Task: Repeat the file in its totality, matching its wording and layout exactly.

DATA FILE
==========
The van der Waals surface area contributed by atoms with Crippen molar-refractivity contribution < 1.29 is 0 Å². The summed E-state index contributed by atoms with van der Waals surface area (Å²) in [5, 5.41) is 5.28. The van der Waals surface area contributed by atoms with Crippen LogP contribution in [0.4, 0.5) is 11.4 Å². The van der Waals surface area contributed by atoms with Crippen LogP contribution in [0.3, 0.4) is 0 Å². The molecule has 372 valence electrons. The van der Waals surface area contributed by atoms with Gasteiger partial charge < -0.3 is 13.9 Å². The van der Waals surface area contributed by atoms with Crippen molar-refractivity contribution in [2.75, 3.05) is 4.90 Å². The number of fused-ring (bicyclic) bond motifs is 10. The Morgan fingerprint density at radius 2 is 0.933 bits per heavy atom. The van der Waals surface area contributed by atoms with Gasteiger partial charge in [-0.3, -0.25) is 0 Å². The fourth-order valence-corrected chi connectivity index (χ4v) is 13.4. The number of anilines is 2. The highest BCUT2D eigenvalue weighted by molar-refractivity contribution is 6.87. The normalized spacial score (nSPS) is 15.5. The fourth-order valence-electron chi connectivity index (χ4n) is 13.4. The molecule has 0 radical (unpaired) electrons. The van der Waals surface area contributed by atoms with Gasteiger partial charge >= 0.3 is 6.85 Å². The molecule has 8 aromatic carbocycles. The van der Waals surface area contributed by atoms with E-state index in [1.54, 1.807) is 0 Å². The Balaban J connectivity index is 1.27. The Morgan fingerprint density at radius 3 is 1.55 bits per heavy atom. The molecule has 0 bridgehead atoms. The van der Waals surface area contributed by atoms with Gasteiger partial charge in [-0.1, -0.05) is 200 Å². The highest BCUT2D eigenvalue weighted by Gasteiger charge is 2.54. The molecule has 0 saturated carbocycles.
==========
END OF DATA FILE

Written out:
The van der Waals surface area contributed by atoms with Crippen molar-refractivity contribution < 1.29 is 0 Å². The summed E-state index contributed by atoms with van der Waals surface area (Å²) in [5, 5.41) is 5.28. The van der Waals surface area contributed by atoms with Crippen LogP contribution in [0.4, 0.5) is 11.4 Å². The van der Waals surface area contributed by atoms with Crippen LogP contribution in [0.3, 0.4) is 0 Å². The molecule has 372 valence electrons. The van der Waals surface area contributed by atoms with Gasteiger partial charge < -0.3 is 13.9 Å². The van der Waals surface area contributed by atoms with Crippen molar-refractivity contribution in [2.75, 3.05) is 4.90 Å². The number of fused-ring (bicyclic) bond motifs is 10. The Morgan fingerprint density at radius 2 is 0.933 bits per heavy atom. The van der Waals surface area contributed by atoms with Gasteiger partial charge in [-0.3, -0.25) is 0 Å². The fourth-order valence-corrected chi connectivity index (χ4v) is 13.4. The number of anilines is 2. The highest BCUT2D eigenvalue weighted by molar-refractivity contribution is 6.87. The normalized spacial score (nSPS) is 15.5. The fourth-order valence-electron chi connectivity index (χ4n) is 13.4. The molecule has 0 radical (unpaired) electrons. The van der Waals surface area contributed by atoms with Gasteiger partial charge >= 0.3 is 6.85 Å². The molecule has 8 aromatic carbocycles. The van der Waals surface area contributed by atoms with E-state index in [1.54, 1.807) is 0 Å². The Balaban J connectivity index is 1.27. The Morgan fingerprint density at radius 3 is 1.55 bits per heavy atom. The molecule has 0 bridgehead atoms. The van der Waals surface area contributed by atoms with Gasteiger partial charge in [-0.1, -0.05) is 200 Å². The highest BCUT2D eigenvalue weighted by Gasteiger charge is 2.54. The molecule has 0 saturated carbocycles.